Have you ever seen your child sitting in what is called the “W” position? While this is a common way for children to sit, it causes problems in their bodies as they continued to grow and develop.
Most children will move into and out of the W-positions while playing. But if parents don’t curb the behavior or discourage it, a child’s motor skills and hand dominance could be negatively affected.
First, you need to be able to identify this position. Kids will be seated on their bottoms, with their knees forward, legs bent, and their feet off to the side. When looking head on, you should be able to trace a W from foot to foot.
Keep reading to learn how W-sitting can affect a child’s development and put undue stress on their young bodies.
A child may seek out a W seat if they do not have strong motor skills. The position does not encourage hand dominance and can make them weaker in adult life.
“It’s easy to see why this position appeals to so many children,” PediatricServices.com writes, “but continued reliance on W-sitting can prevent a child from developing more mature movement patterns necessary for higher-level skills.”
W-sitting can encourage children to develop orthopedic problems. They might also experience delayed development of their postural control and stability, or refined motor skills.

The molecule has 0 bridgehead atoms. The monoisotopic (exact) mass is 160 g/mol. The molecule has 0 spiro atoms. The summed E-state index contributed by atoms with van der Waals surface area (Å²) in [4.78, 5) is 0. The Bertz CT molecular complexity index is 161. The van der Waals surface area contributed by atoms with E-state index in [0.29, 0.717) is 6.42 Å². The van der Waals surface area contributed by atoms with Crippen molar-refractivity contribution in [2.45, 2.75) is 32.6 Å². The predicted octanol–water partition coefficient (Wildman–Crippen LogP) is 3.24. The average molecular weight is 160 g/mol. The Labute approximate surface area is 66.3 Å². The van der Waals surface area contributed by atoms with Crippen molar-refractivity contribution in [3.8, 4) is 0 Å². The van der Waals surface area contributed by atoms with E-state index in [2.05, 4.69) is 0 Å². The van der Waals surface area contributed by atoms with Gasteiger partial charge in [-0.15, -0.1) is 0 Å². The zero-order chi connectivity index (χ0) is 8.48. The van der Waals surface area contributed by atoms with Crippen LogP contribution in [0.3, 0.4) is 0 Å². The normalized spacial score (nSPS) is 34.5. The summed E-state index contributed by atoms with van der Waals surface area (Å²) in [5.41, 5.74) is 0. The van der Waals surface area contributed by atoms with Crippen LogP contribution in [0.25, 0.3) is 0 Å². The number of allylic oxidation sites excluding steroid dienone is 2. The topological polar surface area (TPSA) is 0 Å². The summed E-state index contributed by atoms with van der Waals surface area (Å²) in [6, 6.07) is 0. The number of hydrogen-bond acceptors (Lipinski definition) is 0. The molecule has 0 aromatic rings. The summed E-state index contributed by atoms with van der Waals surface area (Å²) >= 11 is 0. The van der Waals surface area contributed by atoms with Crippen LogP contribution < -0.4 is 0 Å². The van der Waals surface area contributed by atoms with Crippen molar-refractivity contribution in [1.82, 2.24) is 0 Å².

Besides potentially inhibiting a child’s development, this sitting position also puts undue stress on parts of their bodies. They weaken their hip abductors, hamstrings, internal rotators, and heel cords. Because of these weakened joints, children who favor W-sitting experience more dislocations.
They are also more prone to injury because it can tighten and shorten muscles in the hips and legs. Besides that, it can also hurt their motor coordination, balance, and other important bodily skills.
W-sitting weakens a child’s trunk muscles. This can encourage bad posture from childhood into adulthood. It can also force a child to make strange shifts in their weight while they play.
Now that you know the risks associated with W-sitting, you probably want to stop your kids and grandkids from indulging in it. Like any bad habit, you need to correct the behavior consistently. Recognize when your child is sitting in a healthier way and reward them.
“The most effective (and easiest) way to prevent a problem with W-sitting is to prevent it from becoming a habit it the first place. Anticipate and catch it before the child even learns to W-sit,” PediatricServices.com writes. “Children should be placed and taught to assume alternative sitting positions. If a child discovers W-sitting anyway, help him to move to another sitting position, or say, “Fix your legs.” It’s very important to be as consistent as possible.”
In the video below from Penfield Children, you’ll learn more about W-sitting and how to change their behavior to improve their health. Check it out so you have a great reference to start.
Did you know that W-sitting should be discouraged?
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